The horror genre has an undeniably timeless quality to it, and horror fans tend to have a strong affinity for nostalgia. Now it sounds like horror insiders feel the same way, as The Strangers: Prey at Night seems to show a clear fondness for the memorable work of John Carpenter. In fact, in a recent interview with CinemaBlend, Prey at Night director Johannes Roberts explained that his approach to the indirect sequel was based on the desire to make his own John Carpenter film in the vein of Halloween. Roberts elaborated:

My hero is John Carpenter and I wanted to make a John Carpenter movie. I very much approached the story the way he does. I mean Halloween, it's this guy. Is he real? What is that? Is he supernatural? The end when he disappears. How? All that kind of stuff. To me, that is the way I sort of approach horror. In those terms maybe more than Texas Chainsaw Massacre or maybe slightly those kinds of movies. Last House on the Left. I took my references from Halloween and from Christine and from The Fog. So it's slightly different.

John Carpenter has become known as the master of the horror genre in the years since his most iconic films debuted, and his influence is all over The Strangers: Prey at Night. As Johannes Roberts explained to CinemaBlend with those remarks, Prey at Night plays into the formula pioneered by Carpenter's work on Halloween by keeping an aura of mystery around the three killers. Moreover, the set pieces and overall style of the camerawork is meant to invoke the mysterious, pulpy 1970s cinema that instantly conjures memories of Halloween, Christine, and even Carpenter's more action-oriented work on Assault on Precinct 13.

In fact, both films even employ similar scare tactics. One such example is the method of having the killer stare at the victims. Check out a comparison to Halloween's Michael Myers to see how Prey at Night pays homage to the slasher classic.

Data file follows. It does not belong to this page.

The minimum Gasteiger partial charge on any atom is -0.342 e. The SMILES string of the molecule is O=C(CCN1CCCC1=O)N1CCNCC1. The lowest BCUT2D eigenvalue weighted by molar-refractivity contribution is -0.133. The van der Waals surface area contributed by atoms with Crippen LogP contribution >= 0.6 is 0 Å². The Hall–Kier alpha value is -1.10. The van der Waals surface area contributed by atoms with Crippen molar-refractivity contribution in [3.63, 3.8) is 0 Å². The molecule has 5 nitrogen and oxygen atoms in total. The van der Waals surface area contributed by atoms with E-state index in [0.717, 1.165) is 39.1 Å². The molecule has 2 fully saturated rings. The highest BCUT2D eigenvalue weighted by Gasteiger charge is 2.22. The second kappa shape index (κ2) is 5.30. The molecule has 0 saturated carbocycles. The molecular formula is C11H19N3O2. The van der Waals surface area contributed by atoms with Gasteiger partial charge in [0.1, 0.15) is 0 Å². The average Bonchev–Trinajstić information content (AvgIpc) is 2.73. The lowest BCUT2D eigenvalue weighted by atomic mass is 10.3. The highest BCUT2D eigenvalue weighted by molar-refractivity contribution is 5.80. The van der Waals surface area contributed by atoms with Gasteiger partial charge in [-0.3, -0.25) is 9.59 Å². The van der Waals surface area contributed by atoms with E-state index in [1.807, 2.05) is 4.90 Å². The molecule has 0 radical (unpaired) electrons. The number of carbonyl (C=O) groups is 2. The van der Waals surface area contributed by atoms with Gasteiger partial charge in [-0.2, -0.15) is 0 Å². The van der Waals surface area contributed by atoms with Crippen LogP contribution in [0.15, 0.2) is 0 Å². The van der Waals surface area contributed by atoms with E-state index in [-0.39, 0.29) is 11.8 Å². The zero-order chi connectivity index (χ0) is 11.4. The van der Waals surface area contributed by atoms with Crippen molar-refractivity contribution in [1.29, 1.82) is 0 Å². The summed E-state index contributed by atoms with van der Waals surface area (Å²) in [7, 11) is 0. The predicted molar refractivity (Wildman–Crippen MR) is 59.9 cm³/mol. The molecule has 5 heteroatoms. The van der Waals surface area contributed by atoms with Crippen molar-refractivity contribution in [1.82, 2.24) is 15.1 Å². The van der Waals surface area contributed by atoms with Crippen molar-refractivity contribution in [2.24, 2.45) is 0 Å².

Of course, none of this means that The Strangers: Prey at Night shies away from some of the gorier and more intense elements of the grounded and brutal films like Wes Craven's Last House on the Left and Tobe Hooper's Texas Chainsaw Massacre. When deaths do occur this movie, they're grisly in the way that many modern horror fans have come to expect from the genre. Having said that, the core DNA of Prey at Night still owes the bulk of its existence to the tone and style pioneered by John Carpenter. Carpenter recently admitted that he doesn't watch many modern horror movies, but it sounds like he should give The Strangers: Prey at Night a shot.

The Strangers: Prey at Night is now in theaters, so take a look at CinemaBlend's full review of the horror sequel and check it out for yourself. Looking ahead to the rest of this year, make sure to keep an eye on all of our most anticipated horror movies, and watch out for the latest installment in John Carpenter's horror world when David Gordon Green's Halloween makes its theatrical debut on October 19.

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